Bianca is not the most popular girl in her class, but she has two really good friends and if she can’t bring herself to say more than three words in a row to her crush, well, she’s still got her friends. That is, until her neighbor, high school football star Wesley, informs her that she’s their DUFF – Designated Ugly Fat Friend.
Since Bianca (Mae Whitman) is neither fat nor ugly, she naturally takes offence until Wes (Robbie Amell, The Tomorrow People, The Flash) explains that one doesn’t have to actually be fat or ugly to be a DUFF – just enough less hot than her friends that people (as in guys) find her approachable (usually to ask about her friends).
Circumstances arise such that Wes finds himself suspended from the football over grades and Bianca wants to not be a DUFF – so she suggests that she’ll help him pass chemistry if he helps her rid herself of her DUFFness. She also ends her friendship with Casey (Bianca A. Santos) and Jess (Skyler Samuels).
Being seen clothes shopping with Wes leads to his on-again/off-again girlfriend Madison (Bella Thorne) and her BFF, Caitlyn (Rebecca Weil) posting video Caitlyn took of Bianca online and emailing links to, well, everybody – including Toby (Nick Eversman), who was kind of the focus of Bianca’s playfulness in the store. Naturally, she thinks Wes posted the video, so… everyone hates everyone.
Except Bianca’s mother, Dottie (Allison Janney), a self-help guru who discovered the five stages of grief just after a divorce (she wanted custody of Bianca; he wanted custody of the dog) and turned them into a self-help book empire.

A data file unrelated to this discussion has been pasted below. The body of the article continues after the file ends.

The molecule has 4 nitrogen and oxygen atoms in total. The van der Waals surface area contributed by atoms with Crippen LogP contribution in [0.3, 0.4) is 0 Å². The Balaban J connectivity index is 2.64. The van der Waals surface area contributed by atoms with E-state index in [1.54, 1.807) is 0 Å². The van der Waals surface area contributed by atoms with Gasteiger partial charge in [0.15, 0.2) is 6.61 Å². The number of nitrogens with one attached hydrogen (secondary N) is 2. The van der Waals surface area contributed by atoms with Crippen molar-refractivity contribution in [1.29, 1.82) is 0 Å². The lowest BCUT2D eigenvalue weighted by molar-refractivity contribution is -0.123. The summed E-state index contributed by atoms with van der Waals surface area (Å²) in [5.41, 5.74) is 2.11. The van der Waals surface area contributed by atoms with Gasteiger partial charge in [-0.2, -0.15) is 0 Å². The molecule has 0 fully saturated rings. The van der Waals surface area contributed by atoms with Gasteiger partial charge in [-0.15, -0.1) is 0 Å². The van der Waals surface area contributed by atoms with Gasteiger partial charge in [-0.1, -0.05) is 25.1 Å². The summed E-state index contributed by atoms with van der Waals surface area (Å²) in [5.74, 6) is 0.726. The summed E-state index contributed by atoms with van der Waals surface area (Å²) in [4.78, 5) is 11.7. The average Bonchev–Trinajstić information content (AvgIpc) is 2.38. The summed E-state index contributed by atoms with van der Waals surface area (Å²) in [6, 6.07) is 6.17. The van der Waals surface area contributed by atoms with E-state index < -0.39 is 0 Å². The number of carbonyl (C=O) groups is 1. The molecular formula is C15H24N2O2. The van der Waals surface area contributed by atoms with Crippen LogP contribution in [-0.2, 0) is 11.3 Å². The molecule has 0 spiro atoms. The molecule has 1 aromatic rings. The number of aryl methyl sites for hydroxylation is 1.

Things are complicated when Mr. Arthur, teacher sponsor of the school paper assigns Bianca to write a piece on what Homecoming means to her.
As teen comedies go, The DUFF is better than average. I have no idea how faithful it is to the book (yes, another movie based on a YA novel), but it’s smarter than usual and the characters are more substantial than the usual. Outside of Bianca’s shopping adventure, the events of The DUFF are not over-the-top and, as a result, the events surrounding that shopping trip have far more impact.
Also not the usual – the football star is not a total douche. Amell has a knack for timing and exploits it beautifully throughout, showing that he’s not just a bit of handsome beefcake. He also has great chemistry with Whitman – we believe they’ve lived next to each other since they were little kids.
Eversman makes Toby a sensitive but not too sensitive guy who seems perfect until he makes one huge error in judgement.
Thorne makes a deliciously mean Mean Girl. Madison is a walking audition for a reality series (that’s her stated ambition!) and her BFF, Caitlyn, is constantly filming her every move.
Santos and Samuels also do yeoman work as Bianca’s hotter friends who don’t even realize that she’s their DUFF.
Janney, as always, is delightfully offbeat as Dottie who eventually sheds the self-help guru shtick to dispense some down to earth advice when it really matters. Plus, she gets the PG-13 movie’s one F-bomb and makes sure it’s perfectly timed.
The DUFF, for all its intelligence, wouldn’t work if the lead was poorly cast so it’s a good thing that Whitman shines throughout. She’s always had a knack for the offhand line but she also has solid dramatic chops – when Bianca’s life looks like it’s falling apart, she makes us believe every moment of Bianca’s doubts and fears. When Bianca puts it all together (as we know she must), Whitman makes it feel like it was earned.
In the end, The DUFF is a slight but satisfying teen comedy that works precisely because it is slight and played in a mostly minor key.
Final Grade: B